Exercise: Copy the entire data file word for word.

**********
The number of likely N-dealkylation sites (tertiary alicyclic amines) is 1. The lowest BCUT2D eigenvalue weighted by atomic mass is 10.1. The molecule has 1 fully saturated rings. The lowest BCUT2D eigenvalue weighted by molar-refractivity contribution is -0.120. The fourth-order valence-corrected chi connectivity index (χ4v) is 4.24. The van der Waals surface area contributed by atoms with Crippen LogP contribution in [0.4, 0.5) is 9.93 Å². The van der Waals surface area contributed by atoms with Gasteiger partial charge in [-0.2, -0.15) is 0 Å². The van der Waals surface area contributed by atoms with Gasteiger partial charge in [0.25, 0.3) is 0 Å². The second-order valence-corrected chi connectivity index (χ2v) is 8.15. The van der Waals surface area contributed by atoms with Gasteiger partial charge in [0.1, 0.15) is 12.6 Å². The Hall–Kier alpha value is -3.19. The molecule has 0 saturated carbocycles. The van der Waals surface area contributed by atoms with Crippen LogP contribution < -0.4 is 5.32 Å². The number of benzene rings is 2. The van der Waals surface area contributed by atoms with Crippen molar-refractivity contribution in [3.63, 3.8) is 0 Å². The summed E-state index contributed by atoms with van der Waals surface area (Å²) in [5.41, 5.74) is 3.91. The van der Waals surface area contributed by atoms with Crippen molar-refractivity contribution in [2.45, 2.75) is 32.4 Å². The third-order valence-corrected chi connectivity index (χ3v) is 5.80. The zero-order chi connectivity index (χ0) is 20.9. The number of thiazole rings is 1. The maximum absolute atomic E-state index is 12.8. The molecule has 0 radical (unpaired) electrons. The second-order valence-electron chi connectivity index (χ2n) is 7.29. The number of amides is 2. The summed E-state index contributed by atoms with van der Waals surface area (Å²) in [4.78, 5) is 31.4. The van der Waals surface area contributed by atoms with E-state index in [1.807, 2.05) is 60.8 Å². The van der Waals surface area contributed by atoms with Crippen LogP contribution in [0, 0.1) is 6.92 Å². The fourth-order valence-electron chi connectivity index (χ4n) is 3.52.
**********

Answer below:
The number of likely N-dealkylation sites (tertiary alicyclic amines) is 1. The lowest BCUT2D eigenvalue weighted by atomic mass is 10.1. The molecule has 1 fully saturated rings. The lowest BCUT2D eigenvalue weighted by molar-refractivity contribution is -0.120. The fourth-order valence-corrected chi connectivity index (χ4v) is 4.24. The van der Waals surface area contributed by atoms with Crippen LogP contribution in [0.4, 0.5) is 9.93 Å². The van der Waals surface area contributed by atoms with Gasteiger partial charge in [-0.2, -0.15) is 0 Å². The van der Waals surface area contributed by atoms with Gasteiger partial charge in [0.25, 0.3) is 0 Å². The second-order valence-corrected chi connectivity index (χ2v) is 8.15. The van der Waals surface area contributed by atoms with Gasteiger partial charge in [0.1, 0.15) is 12.6 Å². The Hall–Kier alpha value is -3.19. The molecule has 0 saturated carbocycles. The van der Waals surface area contributed by atoms with Crippen LogP contribution < -0.4 is 5.32 Å². The number of benzene rings is 2. The van der Waals surface area contributed by atoms with Crippen molar-refractivity contribution in [3.63, 3.8) is 0 Å². The summed E-state index contributed by atoms with van der Waals surface area (Å²) in [5.41, 5.74) is 3.91. The van der Waals surface area contributed by atoms with Crippen molar-refractivity contribution in [2.45, 2.75) is 32.4 Å². The third-order valence-corrected chi connectivity index (χ3v) is 5.80. The zero-order chi connectivity index (χ0) is 20.9. The number of thiazole rings is 1. The maximum absolute atomic E-state index is 12.8. The molecule has 0 radical (unpaired) electrons. The second-order valence-electron chi connectivity index (χ2n) is 7.29. The number of amides is 2. The summed E-state index contributed by atoms with van der Waals surface area (Å²) in [4.78, 5) is 31.4. The van der Waals surface area contributed by atoms with E-state index in [1.807, 2.05) is 60.8 Å². The van der Waals surface area contributed by atoms with Crippen LogP contribution in [0, 0.1) is 6.92 Å². The fourth-order valence-electron chi connectivity index (χ4n) is 3.52.